Ozzie Osbourne is expected to make an appearance on his wife Sharon's syndicated talk show on Wednesday to talk about his accident in an ATV on Dec. 8 that nearly took his life. He'll be accompanied by his bodyguard, Sam Ruston, whom he credits with taking emergency action -- including the kiss of life -- to restore his breathing. Ozzy and Sharon are also scheduled to be interviewed together by Diane Sawyer for the Feb. 19 edition of ABC's Primetime.NEW BARBERSHOP'S BUSINESS IS UPMGM's Barbershop 2: Back in Business got the biggest cut of the box-office over the weekend, taking in estimated $25.1 million, about what analysts had expected. The figure compared with $20.6 million for the original Barbershop's opening two years ago. Disney's Miracle, starring Kurt Russell as the coach of the 1980 U.S. Olympic hockey team, also performed well, pulling in about $19.4 million in second place. 20th Century Fox's Catch That Kid performed well below expectations opening in sixth place with just $6 million. Sony's You Got Served,which debuted in first place last weekend, dropped to third with an estimated $7.7 million, less than half what it took in at its opening. The top 12 films grossed $92.7 million, down 9 percent from the comparable weekend a year ago. In limited release, the opening of the NC-17-rated The Dreamers from Bernardo Bertolucci, earned an estimated $150,078 at five theaters in New York and Los Angeles -- or an average of $30,016 per theater, the best per-theater average of any film released so far this year. A spokesman for Fox Searchlight, which is distributing the film, said that the company had had no difficulty buying advertising to promote it, despite the policy of several newspapers to refuse ads for NC-17-rated movies. The top ten films for the weekend, according to studio estimates compiled by Exhibitor Relations:1. Barbershop 2: Back in Business, $25.1 million; 2. Miracle, $19.4 million; 3. You Got Served, $7.7 million; 4. Along Came Polly, $7 million; 5. The Butterfly Effect, $6.7 million; 6. Catch That Kid,$6 million; 7.The Lord of the Rings: The Return of the King, $4.4 million; 8.Monster, $3.51 million; 9. Mystic River, $3.5 million; 10. Cold Mountain, $3.2 million.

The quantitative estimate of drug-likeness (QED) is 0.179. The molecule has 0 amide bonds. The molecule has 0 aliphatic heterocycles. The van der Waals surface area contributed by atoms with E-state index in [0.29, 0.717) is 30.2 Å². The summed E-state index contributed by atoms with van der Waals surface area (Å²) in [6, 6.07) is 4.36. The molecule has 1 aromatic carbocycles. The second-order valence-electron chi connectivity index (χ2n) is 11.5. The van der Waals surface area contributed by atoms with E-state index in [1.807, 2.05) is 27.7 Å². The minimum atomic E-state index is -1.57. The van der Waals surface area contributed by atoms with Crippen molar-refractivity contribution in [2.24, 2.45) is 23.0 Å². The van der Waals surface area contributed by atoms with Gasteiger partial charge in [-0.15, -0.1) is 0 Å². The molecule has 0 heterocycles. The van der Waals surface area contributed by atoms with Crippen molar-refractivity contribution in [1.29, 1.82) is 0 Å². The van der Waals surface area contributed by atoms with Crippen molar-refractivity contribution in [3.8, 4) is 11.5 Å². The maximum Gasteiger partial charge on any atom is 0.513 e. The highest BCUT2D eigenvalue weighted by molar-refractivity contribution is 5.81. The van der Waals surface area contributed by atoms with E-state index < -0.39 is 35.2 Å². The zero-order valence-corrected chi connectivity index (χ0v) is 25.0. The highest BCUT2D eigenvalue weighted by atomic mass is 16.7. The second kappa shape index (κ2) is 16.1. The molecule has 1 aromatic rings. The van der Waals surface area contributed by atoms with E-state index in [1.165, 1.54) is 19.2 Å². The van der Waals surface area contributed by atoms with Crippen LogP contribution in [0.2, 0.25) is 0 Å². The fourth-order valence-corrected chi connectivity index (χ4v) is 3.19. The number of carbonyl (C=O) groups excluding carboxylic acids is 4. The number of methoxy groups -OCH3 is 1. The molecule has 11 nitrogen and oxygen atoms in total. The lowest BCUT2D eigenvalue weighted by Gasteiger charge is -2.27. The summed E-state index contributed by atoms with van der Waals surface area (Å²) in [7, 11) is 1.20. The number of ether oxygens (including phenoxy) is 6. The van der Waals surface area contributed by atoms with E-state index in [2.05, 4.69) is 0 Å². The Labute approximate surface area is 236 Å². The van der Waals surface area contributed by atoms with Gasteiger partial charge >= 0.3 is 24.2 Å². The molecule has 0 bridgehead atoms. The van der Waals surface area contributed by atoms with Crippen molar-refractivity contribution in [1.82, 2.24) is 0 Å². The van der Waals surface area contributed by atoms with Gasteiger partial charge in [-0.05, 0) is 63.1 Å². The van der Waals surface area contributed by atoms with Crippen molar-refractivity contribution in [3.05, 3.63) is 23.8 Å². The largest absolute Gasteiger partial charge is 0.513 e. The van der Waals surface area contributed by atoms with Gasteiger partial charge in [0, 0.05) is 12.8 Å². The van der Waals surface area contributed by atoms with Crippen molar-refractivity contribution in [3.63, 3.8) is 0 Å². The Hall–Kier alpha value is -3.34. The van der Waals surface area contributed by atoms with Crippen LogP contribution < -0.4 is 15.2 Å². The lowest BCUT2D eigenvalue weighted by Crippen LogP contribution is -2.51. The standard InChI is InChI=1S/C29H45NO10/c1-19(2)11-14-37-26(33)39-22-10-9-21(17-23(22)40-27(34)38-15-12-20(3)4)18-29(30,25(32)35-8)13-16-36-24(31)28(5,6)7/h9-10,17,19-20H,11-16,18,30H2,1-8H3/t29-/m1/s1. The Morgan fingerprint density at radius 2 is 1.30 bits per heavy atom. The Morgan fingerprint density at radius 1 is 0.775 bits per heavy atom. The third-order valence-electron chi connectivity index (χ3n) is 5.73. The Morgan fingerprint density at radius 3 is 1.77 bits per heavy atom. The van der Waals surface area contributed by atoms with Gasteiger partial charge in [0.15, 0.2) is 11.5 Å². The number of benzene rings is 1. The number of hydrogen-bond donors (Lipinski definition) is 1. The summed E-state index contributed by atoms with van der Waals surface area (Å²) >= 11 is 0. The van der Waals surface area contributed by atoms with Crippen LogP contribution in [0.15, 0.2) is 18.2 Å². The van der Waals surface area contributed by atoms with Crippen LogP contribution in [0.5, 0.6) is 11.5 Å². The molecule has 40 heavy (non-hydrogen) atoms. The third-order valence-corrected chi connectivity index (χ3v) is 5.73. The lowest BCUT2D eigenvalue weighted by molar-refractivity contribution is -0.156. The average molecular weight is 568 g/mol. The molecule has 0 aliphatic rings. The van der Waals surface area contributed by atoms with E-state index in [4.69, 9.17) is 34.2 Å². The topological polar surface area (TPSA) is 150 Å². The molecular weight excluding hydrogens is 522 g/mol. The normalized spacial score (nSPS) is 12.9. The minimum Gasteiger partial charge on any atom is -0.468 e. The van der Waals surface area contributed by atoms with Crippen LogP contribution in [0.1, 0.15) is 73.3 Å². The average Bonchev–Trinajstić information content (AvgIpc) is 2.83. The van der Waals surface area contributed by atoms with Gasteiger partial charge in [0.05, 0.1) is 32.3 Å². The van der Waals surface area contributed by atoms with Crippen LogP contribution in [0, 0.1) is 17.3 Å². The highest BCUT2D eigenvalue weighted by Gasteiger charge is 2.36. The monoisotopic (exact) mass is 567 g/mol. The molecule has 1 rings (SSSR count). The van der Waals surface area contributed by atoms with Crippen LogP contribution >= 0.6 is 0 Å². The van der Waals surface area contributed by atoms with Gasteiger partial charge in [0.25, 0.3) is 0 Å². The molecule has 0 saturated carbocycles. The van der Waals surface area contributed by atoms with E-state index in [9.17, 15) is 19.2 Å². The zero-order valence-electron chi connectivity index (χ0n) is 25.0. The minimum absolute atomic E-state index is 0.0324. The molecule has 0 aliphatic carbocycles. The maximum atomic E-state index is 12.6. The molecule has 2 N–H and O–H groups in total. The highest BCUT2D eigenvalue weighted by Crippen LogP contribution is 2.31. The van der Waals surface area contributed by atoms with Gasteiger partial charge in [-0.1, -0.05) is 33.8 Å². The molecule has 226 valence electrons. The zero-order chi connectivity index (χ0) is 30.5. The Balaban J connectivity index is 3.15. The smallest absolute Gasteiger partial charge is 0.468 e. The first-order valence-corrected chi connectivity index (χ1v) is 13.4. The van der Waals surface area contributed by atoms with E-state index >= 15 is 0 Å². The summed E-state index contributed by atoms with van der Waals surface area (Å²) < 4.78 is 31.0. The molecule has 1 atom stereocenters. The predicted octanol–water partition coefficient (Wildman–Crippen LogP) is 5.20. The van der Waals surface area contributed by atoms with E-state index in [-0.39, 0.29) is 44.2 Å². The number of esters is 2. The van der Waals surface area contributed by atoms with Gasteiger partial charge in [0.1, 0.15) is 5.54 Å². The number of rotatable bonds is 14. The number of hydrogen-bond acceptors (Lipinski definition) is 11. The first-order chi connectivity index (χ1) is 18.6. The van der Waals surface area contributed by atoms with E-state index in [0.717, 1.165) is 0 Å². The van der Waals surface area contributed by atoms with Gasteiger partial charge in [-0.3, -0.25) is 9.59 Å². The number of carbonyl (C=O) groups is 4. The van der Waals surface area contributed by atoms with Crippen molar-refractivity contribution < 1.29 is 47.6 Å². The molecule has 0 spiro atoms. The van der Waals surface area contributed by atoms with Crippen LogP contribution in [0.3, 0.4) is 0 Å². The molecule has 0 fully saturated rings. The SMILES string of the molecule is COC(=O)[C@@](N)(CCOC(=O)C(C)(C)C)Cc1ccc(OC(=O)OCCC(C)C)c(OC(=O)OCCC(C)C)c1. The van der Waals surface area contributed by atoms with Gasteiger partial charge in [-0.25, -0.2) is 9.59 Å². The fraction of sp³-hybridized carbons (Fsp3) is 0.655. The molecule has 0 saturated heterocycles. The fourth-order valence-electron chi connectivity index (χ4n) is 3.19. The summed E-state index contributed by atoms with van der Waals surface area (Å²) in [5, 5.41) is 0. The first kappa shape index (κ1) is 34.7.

The selection of William Friedkin to direct Paramount's upcoming The Man Who Kept Secretshas sparked renewed criticism that the 69-year-old Friedkin is being assigned plum projects because his wife, Sherry Lansing, is the studio's chairman, the New York Timesreported today (Monday). The newspaper said that several top Hollywood figures, all of whom declined to be interviewed, criticized the choice of Friedkin, some noting that of the four films he had directed at Paramount since 1994, three have been flops; the other, a financial disappointment. The newspaper also publishes an excerpt from Joe Eszterhas's just-published Hollywood Animalin which the writer claims that Lansing asked him to publicly announce that it was his idea that Friedkin direct the 1994 movie Jade, which Eszterhas wrote, not hers. In the book, Eszterhas blames script changes by Friedkin for the film's failure.